April 14, 2008
Series Editor: Ian Parry
Managing Editor: Felicia Day
Assistant Editors: John Anderson and Adrienne Foerster
This week we are delighted to introduce George Tolley and Sabina Shaikh of the University of Chicago. They discuss the quiet, grassroots revolution taking place in the design of new buildings, which has important implications for the environment. In particular, they examine why so many designers seek to obtain green building certification without any prodding from the government, and how the current rating system for green buildings might be improved.
Next week’s commentary, by Sandy Hoffmann, will discuss policy issues related to food safety.
The Greening of Buildings
George S. Tolley and Sabina L. Shaikh
Spontaneous actions below the federal level are emerging as a burgeoning source of efforts to improve the environment. One such trend is the growing green building movement, which encompasses many cities, educational institutions, other nonprofit organizations, and private developers.
The central idea is to focus more holistically on buildings as a source of multiple environmental effects. Design features determining how an entire building affects environmental goals are considered. A strong case can be made for this approach: according to the U.S. Green Building Council (USGBC), buildings account for 39 percent of primary energy use, 71 percent of electricity consumption, and nearly 40 percent of carbon dioxide emissions in the United States.
Buildings offer impressive opportunities for pollution abatement. A 2007 report by McKinsey singles out buildings as a cluster with particularly great abatement potential. Promoting green buildings conserves energy and water, reduces greenhouse gas emissions, and provides state of the art modern facilities for office and residential use.
A major catalyst to the growth of the green building movement has been the green building rating system known as Leadership in Energy and Environmental Design (LEED), promulgated by the USGBC. Earning LEED certification announces to the world that a building has met strict “green” standards. LEED for new construction (LEED-NC) began through pilot programs in the 1990s and was established as a rating system in 2000 for new commercial buildings. Since 2000, LEED has been expanded to existing commercial buildings and more recently, residential homes, and is now being used cooperatively in evaluating the greenness of entire communities. USGBC expects that by 2010 approximately 10 percent of new commercial construction will be LEED certified.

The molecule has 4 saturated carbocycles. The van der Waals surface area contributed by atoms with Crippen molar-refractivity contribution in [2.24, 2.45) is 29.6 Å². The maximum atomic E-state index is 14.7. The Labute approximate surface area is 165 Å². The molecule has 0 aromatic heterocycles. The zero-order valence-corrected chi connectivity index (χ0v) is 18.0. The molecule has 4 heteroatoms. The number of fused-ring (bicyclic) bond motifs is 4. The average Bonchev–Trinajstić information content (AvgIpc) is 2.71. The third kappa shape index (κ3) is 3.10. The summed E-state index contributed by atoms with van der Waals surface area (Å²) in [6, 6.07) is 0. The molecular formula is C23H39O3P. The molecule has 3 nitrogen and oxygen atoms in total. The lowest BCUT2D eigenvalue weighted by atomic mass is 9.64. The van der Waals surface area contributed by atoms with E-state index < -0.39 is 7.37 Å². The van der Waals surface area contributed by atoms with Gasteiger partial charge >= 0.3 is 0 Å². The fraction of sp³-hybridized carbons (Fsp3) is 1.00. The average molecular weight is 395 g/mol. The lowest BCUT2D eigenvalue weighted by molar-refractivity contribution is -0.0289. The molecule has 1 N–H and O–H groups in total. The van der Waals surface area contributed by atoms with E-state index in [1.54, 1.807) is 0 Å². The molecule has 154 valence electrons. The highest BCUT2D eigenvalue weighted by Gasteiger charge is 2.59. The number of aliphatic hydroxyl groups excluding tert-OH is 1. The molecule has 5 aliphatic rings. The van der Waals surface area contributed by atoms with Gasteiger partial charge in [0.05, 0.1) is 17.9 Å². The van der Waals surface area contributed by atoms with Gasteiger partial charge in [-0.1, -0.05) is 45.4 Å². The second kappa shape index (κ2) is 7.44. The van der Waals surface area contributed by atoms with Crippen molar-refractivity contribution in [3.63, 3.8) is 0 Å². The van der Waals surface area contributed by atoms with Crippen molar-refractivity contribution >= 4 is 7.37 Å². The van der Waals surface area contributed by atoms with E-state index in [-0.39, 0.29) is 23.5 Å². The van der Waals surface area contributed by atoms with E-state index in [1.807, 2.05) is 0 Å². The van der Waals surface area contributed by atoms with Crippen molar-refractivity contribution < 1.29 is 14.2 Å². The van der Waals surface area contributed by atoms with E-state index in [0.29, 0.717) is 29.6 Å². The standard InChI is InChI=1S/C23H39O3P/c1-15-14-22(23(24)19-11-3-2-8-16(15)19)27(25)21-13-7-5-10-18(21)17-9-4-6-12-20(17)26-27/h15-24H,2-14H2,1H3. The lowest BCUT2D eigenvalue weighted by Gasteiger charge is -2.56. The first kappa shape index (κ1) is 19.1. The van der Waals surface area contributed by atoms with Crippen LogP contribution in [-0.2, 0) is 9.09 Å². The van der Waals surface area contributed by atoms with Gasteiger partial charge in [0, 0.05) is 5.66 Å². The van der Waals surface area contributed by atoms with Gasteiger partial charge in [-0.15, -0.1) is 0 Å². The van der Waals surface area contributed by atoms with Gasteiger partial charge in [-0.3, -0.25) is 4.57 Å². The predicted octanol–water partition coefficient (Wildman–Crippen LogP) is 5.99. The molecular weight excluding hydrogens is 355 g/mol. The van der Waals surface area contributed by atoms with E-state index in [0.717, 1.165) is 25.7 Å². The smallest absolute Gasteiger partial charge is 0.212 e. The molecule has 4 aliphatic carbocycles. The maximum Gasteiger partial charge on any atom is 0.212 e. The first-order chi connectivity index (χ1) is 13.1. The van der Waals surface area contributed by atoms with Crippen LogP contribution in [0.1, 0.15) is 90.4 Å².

The green building movement offers a significant and novel advantage over traditional environmental protection efforts, in that it is, essentially free. Emanating from grass roots support, it comes at no cost to the federal government, either in tax dollars or in the burden of federally mandated regulations. The green building movement has come so far and so quickly for several reasons.
A first, perhaps primary reason for growth is that green buildings can reduce overall building costs and therefore contribute to a builder’s bottom line. In the normal course of events, architects change a variety of things over time, ranging from building layout to details of heating choices and the like, in response to changing material prices and technological developments. Organizations such as USGBC are, in part, vehicles for helping building designers keep up with the times. Claims of cost reductions that are made by green building proponents are consistent with the fact that these practices are being adopted voluntarily.
A second reason for going green is that it will appeal to potential tenants. Going green can be a good marketing strategy; a green building may command higher rents or sell out more quickly than a traditional one.
A third reason for the spread of green buildings is the influential role played by architects in shaping building aesthetics. Building styles are inevitably influenced to a greater or lesser extent by incentives to keep down costs, but final design choices are still made by architects in conjunction with their clients.
A fourth reason helping to explain why developers provide green buildings is local and governmental impetus. Some cities put LEED-certified buildings first in line in issuing permits and other regulatory matters that a builder faces. Policies such as Chicago’s green permits, or Los Angeles’ new ordinance that requires all privately built projects over 50,000 square feet to meet a "standard of sustainability,” rely on LEED ratings for implementation. U.S. government policy now states that new federally owned buildings will be LEED certified.
But the LEED system is experiencing growing pains: while now being treated as a standard for new construction, it was originally designed as a reward system and not a set of building codes with such widespread implications. LEED-NC also lacks operating or maintenance requirements, .which raise concerns about the long-term effectiveness of using the current version for reaching policy objectives. USGBC is aware of these and other issues and is actively working on more systematic rating systems for the next version of LEED.